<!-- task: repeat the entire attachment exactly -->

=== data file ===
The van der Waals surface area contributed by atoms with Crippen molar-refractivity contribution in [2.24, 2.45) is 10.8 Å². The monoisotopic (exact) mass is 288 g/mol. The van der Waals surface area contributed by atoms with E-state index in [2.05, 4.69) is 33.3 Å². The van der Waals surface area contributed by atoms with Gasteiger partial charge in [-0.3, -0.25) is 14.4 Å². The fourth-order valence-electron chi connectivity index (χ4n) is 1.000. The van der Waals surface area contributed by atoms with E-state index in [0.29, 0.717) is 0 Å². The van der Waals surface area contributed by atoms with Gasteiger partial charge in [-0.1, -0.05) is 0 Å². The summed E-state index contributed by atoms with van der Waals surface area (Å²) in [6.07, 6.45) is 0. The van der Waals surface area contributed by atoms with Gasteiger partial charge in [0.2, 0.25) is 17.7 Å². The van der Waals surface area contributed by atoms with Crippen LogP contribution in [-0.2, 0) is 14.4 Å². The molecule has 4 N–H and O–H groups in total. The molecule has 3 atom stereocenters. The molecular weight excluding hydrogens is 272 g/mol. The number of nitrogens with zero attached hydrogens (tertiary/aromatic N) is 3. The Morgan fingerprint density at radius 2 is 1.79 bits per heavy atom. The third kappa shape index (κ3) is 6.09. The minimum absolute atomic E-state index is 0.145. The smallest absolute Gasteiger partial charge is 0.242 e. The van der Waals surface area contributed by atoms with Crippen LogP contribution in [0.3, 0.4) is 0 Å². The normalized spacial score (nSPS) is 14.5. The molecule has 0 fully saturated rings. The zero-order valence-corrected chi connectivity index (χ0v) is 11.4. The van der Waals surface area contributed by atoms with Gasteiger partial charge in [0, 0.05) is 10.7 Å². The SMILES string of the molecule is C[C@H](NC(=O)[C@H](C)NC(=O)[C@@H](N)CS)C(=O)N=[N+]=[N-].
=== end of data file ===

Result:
The van der Waals surface area contributed by atoms with Crippen molar-refractivity contribution in [2.24, 2.45) is 10.8 Å². The monoisotopic (exact) mass is 288 g/mol. The van der Waals surface area contributed by atoms with E-state index in [2.05, 4.69) is 33.3 Å². The van der Waals surface area contributed by atoms with Gasteiger partial charge in [-0.3, -0.25) is 14.4 Å². The fourth-order valence-electron chi connectivity index (χ4n) is 1.000. The van der Waals surface area contributed by atoms with E-state index in [0.29, 0.717) is 0 Å². The van der Waals surface area contributed by atoms with Gasteiger partial charge in [-0.1, -0.05) is 0 Å². The summed E-state index contributed by atoms with van der Waals surface area (Å²) in [6.07, 6.45) is 0. The van der Waals surface area contributed by atoms with Gasteiger partial charge in [0.2, 0.25) is 17.7 Å². The van der Waals surface area contributed by atoms with Crippen LogP contribution in [-0.2, 0) is 14.4 Å². The molecule has 4 N–H and O–H groups in total. The molecule has 3 atom stereocenters. The molecular weight excluding hydrogens is 272 g/mol. The number of nitrogens with zero attached hydrogens (tertiary/aromatic N) is 3. The Morgan fingerprint density at radius 2 is 1.79 bits per heavy atom. The third kappa shape index (κ3) is 6.09. The minimum absolute atomic E-state index is 0.145. The smallest absolute Gasteiger partial charge is 0.242 e. The van der Waals surface area contributed by atoms with Crippen LogP contribution in [0.3, 0.4) is 0 Å². The normalized spacial score (nSPS) is 14.5. The molecule has 0 fully saturated rings. The zero-order valence-corrected chi connectivity index (χ0v) is 11.4. The van der Waals surface area contributed by atoms with Gasteiger partial charge in [0, 0.05) is 10.7 Å². The SMILES string of the molecule is C[C@H](NC(=O)[C@H](C)NC(=O)[C@@H](N)CS)C(=O)N=[N+]=[N-].